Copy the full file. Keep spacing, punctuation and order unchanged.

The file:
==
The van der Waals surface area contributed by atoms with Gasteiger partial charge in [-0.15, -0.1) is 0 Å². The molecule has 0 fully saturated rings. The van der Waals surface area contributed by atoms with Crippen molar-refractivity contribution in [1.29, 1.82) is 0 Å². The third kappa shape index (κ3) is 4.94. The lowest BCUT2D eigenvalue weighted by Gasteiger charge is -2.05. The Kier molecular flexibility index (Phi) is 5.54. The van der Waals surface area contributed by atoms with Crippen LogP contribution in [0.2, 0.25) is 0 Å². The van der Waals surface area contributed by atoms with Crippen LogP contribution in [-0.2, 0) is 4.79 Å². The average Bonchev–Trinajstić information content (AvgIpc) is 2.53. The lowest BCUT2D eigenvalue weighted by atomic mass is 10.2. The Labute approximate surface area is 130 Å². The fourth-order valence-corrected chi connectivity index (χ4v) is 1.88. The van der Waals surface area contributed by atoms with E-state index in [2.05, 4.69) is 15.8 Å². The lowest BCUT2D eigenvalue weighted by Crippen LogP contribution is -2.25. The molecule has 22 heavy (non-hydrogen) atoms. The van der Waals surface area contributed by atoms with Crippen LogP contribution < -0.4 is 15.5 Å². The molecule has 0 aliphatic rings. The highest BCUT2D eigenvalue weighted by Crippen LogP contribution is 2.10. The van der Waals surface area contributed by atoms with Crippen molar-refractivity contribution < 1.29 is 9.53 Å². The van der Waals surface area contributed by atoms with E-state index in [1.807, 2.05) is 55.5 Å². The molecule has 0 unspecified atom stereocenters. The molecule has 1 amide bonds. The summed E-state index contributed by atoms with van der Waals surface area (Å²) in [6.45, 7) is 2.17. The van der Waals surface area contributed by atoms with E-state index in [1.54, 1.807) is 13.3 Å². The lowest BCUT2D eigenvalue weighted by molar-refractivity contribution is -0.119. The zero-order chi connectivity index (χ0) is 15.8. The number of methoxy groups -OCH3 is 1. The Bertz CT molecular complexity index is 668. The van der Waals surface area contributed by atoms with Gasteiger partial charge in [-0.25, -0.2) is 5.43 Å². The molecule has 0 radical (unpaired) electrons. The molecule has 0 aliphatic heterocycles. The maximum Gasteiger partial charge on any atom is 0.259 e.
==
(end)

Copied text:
The van der Waals surface area contributed by atoms with Gasteiger partial charge in [-0.15, -0.1) is 0 Å². The molecule has 0 fully saturated rings. The van der Waals surface area contributed by atoms with Crippen molar-refractivity contribution in [1.29, 1.82) is 0 Å². The third kappa shape index (κ3) is 4.94. The lowest BCUT2D eigenvalue weighted by Gasteiger charge is -2.05. The Kier molecular flexibility index (Phi) is 5.54. The van der Waals surface area contributed by atoms with Crippen LogP contribution in [0.2, 0.25) is 0 Å². The van der Waals surface area contributed by atoms with Crippen LogP contribution in [-0.2, 0) is 4.79 Å². The average Bonchev–Trinajstić information content (AvgIpc) is 2.53. The lowest BCUT2D eigenvalue weighted by atomic mass is 10.2. The Labute approximate surface area is 130 Å². The fourth-order valence-corrected chi connectivity index (χ4v) is 1.88. The van der Waals surface area contributed by atoms with E-state index in [2.05, 4.69) is 15.8 Å². The lowest BCUT2D eigenvalue weighted by Crippen LogP contribution is -2.25. The molecule has 22 heavy (non-hydrogen) atoms. The van der Waals surface area contributed by atoms with Crippen LogP contribution < -0.4 is 15.5 Å². The molecule has 0 aliphatic rings. The highest BCUT2D eigenvalue weighted by Crippen LogP contribution is 2.10. The van der Waals surface area contributed by atoms with Crippen molar-refractivity contribution < 1.29 is 9.53 Å². The van der Waals surface area contributed by atoms with E-state index in [1.807, 2.05) is 55.5 Å². The molecule has 0 unspecified atom stereocenters. The molecule has 1 amide bonds. The summed E-state index contributed by atoms with van der Waals surface area (Å²) in [6.45, 7) is 2.17. The van der Waals surface area contributed by atoms with E-state index in [1.54, 1.807) is 13.3 Å². The lowest BCUT2D eigenvalue weighted by molar-refractivity contribution is -0.119. The zero-order chi connectivity index (χ0) is 15.8. The number of methoxy groups -OCH3 is 1. The Bertz CT molecular complexity index is 668. The van der Waals surface area contributed by atoms with Gasteiger partial charge in [-0.25, -0.2) is 5.43 Å². The molecule has 0 radical (unpaired) electrons. The molecule has 0 aliphatic heterocycles. The maximum Gasteiger partial charge on any atom is 0.259 e.